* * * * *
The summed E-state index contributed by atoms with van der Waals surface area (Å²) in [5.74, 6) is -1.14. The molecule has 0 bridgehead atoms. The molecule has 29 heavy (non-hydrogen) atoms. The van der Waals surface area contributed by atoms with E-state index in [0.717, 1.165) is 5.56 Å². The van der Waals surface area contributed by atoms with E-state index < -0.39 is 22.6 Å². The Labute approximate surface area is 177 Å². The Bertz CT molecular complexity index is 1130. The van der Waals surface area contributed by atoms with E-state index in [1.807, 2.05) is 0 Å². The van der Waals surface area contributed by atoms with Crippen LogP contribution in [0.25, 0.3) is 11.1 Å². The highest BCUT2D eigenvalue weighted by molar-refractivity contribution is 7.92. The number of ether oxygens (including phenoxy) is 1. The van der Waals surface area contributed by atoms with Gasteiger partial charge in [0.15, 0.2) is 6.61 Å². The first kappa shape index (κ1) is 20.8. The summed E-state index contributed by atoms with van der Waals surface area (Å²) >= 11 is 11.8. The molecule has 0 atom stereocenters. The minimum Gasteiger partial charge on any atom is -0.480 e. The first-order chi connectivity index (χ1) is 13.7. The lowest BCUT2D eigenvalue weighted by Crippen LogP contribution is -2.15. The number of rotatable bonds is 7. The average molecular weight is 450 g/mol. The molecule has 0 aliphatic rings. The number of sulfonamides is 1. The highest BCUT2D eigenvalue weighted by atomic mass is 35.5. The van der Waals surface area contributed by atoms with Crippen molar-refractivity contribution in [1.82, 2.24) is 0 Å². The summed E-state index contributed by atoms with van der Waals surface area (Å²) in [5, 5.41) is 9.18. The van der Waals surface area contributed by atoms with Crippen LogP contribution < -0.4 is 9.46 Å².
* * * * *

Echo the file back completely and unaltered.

The summed E-state index contributed by atoms with van der Waals surface area (Å²) in [5.74, 6) is -1.14. The molecule has 0 bridgehead atoms. The molecule has 29 heavy (non-hydrogen) atoms. The van der Waals surface area contributed by atoms with E-state index in [0.717, 1.165) is 5.56 Å². The van der Waals surface area contributed by atoms with E-state index < -0.39 is 22.6 Å². The Labute approximate surface area is 177 Å². The Bertz CT molecular complexity index is 1130. The van der Waals surface area contributed by atoms with E-state index in [1.807, 2.05) is 0 Å². The van der Waals surface area contributed by atoms with Crippen LogP contribution in [0.25, 0.3) is 11.1 Å². The highest BCUT2D eigenvalue weighted by molar-refractivity contribution is 7.92. The number of ether oxygens (including phenoxy) is 1. The van der Waals surface area contributed by atoms with Gasteiger partial charge in [0.15, 0.2) is 6.61 Å². The first kappa shape index (κ1) is 20.8. The summed E-state index contributed by atoms with van der Waals surface area (Å²) >= 11 is 11.8. The molecule has 0 atom stereocenters. The minimum Gasteiger partial charge on any atom is -0.480 e. The first-order chi connectivity index (χ1) is 13.7. The lowest BCUT2D eigenvalue weighted by Crippen LogP contribution is -2.15. The number of rotatable bonds is 7. The average molecular weight is 450 g/mol. The molecule has 0 aliphatic rings. The number of sulfonamides is 1. The highest BCUT2D eigenvalue weighted by atomic mass is 35.5. The van der Waals surface area contributed by atoms with Crippen molar-refractivity contribution in [1.82, 2.24) is 0 Å². The summed E-state index contributed by atoms with van der Waals surface area (Å²) in [5, 5.41) is 9.18. The van der Waals surface area contributed by atoms with Crippen LogP contribution < -0.4 is 9.46 Å².